P R O F I L E
Grosvenor Park at
9 The Groves
and Stanley Place
Grosvenor Park is located alongside the River Dee.
In Grosvenor Park there is a plinth and statue to the 2nd Marquess of Westminster. Sharing the plinth were once two Russian and two Boer War guns. The Russian ordnance had arrived in June 1857 when bands and bunting celebrated the occasion. They survived nearly 100 years until melted down for scrap in World War II.
We have been unable to further verify the above or secure a verifiable picture unfortunately. However the following and the picture right may be a clue to what happened to Chester's cannon:
The illustration right is of Stanley Palace at 83 Watergate Street, Chester. It is recorded in the National Heritage List for England as a designated Grade II listed building. Built as a town house for Sir Peter Warburton in 1591, it has since been apartments, a boys' school, and a museum.
Stanley Palace was built in 1591 on the site of the former Dominican Friary. It was built as the town house for Sir Peter Warburton, a local lawyer and Member of Parliament. When he died in 1621 the house was inherited by his daughter. She married Sir Thomas Stanley who gave his name to the house. After the Civil Wars James Stanley (The 7th Earl) was held under arrest at the house, and transported to Bolton for execution. Part of the house was demolished and the southwest wing was rebuilt in the early 18th century. The house then ceased to be a mansion house and by the early 19th century it had been divided into apartments and its condition was deteriorating. It was bought by the Chester Archaeological Society in 1865 and during the 1870s housed a boys' school. The building was sold to the 15th Earl of Derby in 1889. In the early 1920s the building contained 'a museum of 1,000 curios'. The house was given to Chester Corporation in 1928 and the north wing was rebuilt in 1935.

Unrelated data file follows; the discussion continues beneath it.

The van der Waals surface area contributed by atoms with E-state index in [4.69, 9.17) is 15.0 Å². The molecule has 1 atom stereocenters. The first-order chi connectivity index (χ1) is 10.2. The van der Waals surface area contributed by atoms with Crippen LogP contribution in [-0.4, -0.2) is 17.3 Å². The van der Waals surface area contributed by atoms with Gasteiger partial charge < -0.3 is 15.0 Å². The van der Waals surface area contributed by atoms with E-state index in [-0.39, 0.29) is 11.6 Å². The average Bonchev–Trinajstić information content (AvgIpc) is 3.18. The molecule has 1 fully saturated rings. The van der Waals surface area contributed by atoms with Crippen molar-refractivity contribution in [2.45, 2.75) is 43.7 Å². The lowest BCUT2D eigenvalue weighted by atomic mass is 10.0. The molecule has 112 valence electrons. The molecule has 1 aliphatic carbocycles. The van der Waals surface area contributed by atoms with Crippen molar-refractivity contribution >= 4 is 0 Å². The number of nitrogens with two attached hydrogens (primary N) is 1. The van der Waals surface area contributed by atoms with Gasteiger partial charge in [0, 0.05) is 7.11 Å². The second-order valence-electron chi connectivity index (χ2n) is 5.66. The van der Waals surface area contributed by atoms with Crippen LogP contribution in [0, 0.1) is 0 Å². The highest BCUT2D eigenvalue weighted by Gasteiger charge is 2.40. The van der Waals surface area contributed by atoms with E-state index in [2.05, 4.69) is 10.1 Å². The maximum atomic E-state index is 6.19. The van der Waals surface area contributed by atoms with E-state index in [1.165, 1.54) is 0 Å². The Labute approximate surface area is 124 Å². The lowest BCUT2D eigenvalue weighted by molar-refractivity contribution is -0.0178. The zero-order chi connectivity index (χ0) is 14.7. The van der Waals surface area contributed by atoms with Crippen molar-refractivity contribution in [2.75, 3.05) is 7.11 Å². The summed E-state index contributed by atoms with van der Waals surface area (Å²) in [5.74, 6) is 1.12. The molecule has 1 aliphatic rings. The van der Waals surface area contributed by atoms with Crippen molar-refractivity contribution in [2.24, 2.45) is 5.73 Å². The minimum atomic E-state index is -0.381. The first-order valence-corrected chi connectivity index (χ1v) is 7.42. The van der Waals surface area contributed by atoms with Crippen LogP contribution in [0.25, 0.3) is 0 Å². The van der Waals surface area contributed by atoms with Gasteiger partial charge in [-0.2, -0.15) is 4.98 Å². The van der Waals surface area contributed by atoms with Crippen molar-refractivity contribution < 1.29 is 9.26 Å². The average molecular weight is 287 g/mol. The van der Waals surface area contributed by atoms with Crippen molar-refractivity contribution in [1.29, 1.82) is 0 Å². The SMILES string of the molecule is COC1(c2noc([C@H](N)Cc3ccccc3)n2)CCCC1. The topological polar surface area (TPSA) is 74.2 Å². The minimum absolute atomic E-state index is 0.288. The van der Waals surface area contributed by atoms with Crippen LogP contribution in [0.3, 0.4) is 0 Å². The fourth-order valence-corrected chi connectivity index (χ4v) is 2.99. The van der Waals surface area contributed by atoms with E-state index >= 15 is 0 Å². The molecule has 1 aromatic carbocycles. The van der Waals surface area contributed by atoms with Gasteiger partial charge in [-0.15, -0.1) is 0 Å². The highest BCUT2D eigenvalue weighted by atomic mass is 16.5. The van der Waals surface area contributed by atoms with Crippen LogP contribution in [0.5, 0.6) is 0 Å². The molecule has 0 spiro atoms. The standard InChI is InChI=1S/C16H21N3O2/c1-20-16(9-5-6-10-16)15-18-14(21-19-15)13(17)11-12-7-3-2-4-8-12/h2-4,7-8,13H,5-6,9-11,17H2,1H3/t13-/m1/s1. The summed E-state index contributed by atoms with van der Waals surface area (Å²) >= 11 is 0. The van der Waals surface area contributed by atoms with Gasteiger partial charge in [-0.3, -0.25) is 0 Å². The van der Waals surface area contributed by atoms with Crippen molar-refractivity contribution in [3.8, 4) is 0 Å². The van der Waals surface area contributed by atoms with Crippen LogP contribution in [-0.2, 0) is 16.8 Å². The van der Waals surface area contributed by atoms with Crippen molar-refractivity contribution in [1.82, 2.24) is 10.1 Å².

The above picture appears to date from about the time the house was 'a museum of 1,000 curios'. In the foreground is a cannon and looking carefully a second cannon is just showing to the right. Were these two of the Grosvenor Park Cannons donated to the museum along with other artifacts and treasures shown in the above picture? This would have been seen as an appropriate place to look afer them and so were all four Chester cannons deposited at the museum? If so what happened to them when the building passed to the Chester Corporation in 1928. Were they displayed there until the WWII scrap collection?
The second lower picture dated 1923 appears to confirm this theory. Careful inspection enables four cannon barrels to be seen amidst the other artefacts. On the left is a cannon on a carriage and a carriage without its cannon (in the top picture the cannon is on this carriage). The displaced cannon is on the ground to the right, beyond the second cannon on a carriage on the right. Against the wall is a further long cannon with no carriage. This means that four cannons were in the collection photographed, the same number as were once in the park! Is this them?
England - Central
THE FEATURES PRESENT
Crimean Cannon Location, past or present